Earlier, Captain Somesh Batra, Vice Chairman, MVIRDC World Trade Center Mumbai in his welcome address said, “The pandemic has affected trade and economic activities across many parts of the world. While Indian exporters are struggling to meet their deliveries in time due to non-operation and lack of personnel during the lockdown, as also logistic and transportation hurdles, they are also facing the challenge of non-fulfilment of contractual obligations by importers. This can severely impair the commercial competence and cash flows of our exporters and result in bad debts and NPAs. Trade is important for the smooth functioning of the economy. Banks, customs, shipping companies, importers and exporters are all frontline warriors in the fight against COVID-19.”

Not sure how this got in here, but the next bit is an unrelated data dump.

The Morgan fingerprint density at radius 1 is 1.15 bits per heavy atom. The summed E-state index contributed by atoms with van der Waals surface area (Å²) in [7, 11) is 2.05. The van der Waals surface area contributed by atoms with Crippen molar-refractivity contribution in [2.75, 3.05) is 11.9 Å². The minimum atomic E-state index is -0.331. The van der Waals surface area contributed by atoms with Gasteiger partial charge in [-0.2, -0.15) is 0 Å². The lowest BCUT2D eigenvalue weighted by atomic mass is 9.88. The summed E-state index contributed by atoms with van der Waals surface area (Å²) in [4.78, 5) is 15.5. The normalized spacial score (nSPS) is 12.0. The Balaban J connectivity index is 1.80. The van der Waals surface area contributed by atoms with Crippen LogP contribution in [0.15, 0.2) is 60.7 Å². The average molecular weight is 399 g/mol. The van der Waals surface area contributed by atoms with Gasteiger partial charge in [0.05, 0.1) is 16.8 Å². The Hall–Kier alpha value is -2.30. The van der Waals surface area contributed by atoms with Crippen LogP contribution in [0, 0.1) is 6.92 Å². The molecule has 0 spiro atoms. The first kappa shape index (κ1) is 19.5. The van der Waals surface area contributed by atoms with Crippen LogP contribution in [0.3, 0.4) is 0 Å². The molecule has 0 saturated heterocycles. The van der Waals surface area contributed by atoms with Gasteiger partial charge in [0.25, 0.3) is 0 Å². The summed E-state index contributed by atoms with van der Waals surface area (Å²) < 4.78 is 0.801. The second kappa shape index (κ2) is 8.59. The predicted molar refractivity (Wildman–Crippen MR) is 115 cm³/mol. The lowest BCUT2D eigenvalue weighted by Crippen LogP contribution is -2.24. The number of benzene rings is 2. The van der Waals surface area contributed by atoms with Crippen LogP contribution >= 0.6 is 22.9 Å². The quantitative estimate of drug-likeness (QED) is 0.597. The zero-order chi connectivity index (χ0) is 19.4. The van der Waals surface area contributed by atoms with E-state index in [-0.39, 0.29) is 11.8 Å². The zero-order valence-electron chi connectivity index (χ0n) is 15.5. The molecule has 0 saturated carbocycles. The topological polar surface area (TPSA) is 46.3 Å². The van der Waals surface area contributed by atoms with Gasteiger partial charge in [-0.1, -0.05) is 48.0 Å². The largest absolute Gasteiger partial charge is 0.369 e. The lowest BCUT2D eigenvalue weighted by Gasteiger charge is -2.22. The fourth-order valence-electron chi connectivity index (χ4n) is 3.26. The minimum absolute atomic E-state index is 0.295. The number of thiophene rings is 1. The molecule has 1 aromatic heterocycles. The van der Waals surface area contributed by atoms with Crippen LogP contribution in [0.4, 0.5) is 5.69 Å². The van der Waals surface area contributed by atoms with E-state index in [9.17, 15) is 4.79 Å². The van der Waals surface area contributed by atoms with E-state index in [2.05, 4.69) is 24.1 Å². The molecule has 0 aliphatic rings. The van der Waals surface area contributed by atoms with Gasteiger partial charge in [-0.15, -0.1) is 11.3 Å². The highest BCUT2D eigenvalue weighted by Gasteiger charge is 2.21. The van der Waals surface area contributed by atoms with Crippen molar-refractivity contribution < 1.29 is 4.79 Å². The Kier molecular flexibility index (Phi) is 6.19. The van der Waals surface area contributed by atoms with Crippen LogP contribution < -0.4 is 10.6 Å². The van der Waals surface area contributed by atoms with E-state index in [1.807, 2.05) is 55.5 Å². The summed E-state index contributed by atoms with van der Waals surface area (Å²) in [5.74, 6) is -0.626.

Captain Somesh Batra, Vice Chairman, MVIRDC World Trade Center Mumbai proposed the vote of thanks.

The webinar was well attended by more than 300 representatives and exporters from trade and industry.